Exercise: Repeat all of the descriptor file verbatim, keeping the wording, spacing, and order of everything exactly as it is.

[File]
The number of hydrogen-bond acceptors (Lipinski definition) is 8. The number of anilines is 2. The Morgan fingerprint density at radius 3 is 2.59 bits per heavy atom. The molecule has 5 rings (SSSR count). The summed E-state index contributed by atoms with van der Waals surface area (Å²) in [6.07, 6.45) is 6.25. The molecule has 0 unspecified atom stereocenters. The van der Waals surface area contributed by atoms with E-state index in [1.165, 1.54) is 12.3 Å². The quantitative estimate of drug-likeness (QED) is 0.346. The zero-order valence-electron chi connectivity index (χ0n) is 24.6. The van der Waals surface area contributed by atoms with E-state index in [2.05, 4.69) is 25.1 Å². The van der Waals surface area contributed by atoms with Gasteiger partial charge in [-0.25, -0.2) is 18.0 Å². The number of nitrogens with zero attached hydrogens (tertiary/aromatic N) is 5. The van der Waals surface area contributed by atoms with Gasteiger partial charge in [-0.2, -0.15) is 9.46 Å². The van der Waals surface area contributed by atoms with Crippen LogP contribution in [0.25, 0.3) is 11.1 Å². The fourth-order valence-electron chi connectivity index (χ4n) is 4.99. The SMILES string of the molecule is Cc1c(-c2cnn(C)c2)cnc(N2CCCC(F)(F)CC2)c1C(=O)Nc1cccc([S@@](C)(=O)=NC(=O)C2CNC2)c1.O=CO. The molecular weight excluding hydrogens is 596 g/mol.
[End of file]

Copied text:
The number of hydrogen-bond acceptors (Lipinski definition) is 8. The number of anilines is 2. The Morgan fingerprint density at radius 3 is 2.59 bits per heavy atom. The molecule has 5 rings (SSSR count). The summed E-state index contributed by atoms with van der Waals surface area (Å²) in [6.07, 6.45) is 6.25. The molecule has 0 unspecified atom stereocenters. The van der Waals surface area contributed by atoms with E-state index in [1.165, 1.54) is 12.3 Å². The quantitative estimate of drug-likeness (QED) is 0.346. The zero-order valence-electron chi connectivity index (χ0n) is 24.6. The van der Waals surface area contributed by atoms with E-state index in [2.05, 4.69) is 25.1 Å². The van der Waals surface area contributed by atoms with Gasteiger partial charge in [-0.25, -0.2) is 18.0 Å². The number of nitrogens with zero attached hydrogens (tertiary/aromatic N) is 5. The van der Waals surface area contributed by atoms with Gasteiger partial charge in [-0.2, -0.15) is 9.46 Å². The van der Waals surface area contributed by atoms with Crippen LogP contribution in [0.25, 0.3) is 11.1 Å². The fourth-order valence-electron chi connectivity index (χ4n) is 4.99. The SMILES string of the molecule is Cc1c(-c2cnn(C)c2)cnc(N2CCCC(F)(F)CC2)c1C(=O)Nc1cccc([S@@](C)(=O)=NC(=O)C2CNC2)c1.O=CO. The molecular weight excluding hydrogens is 596 g/mol.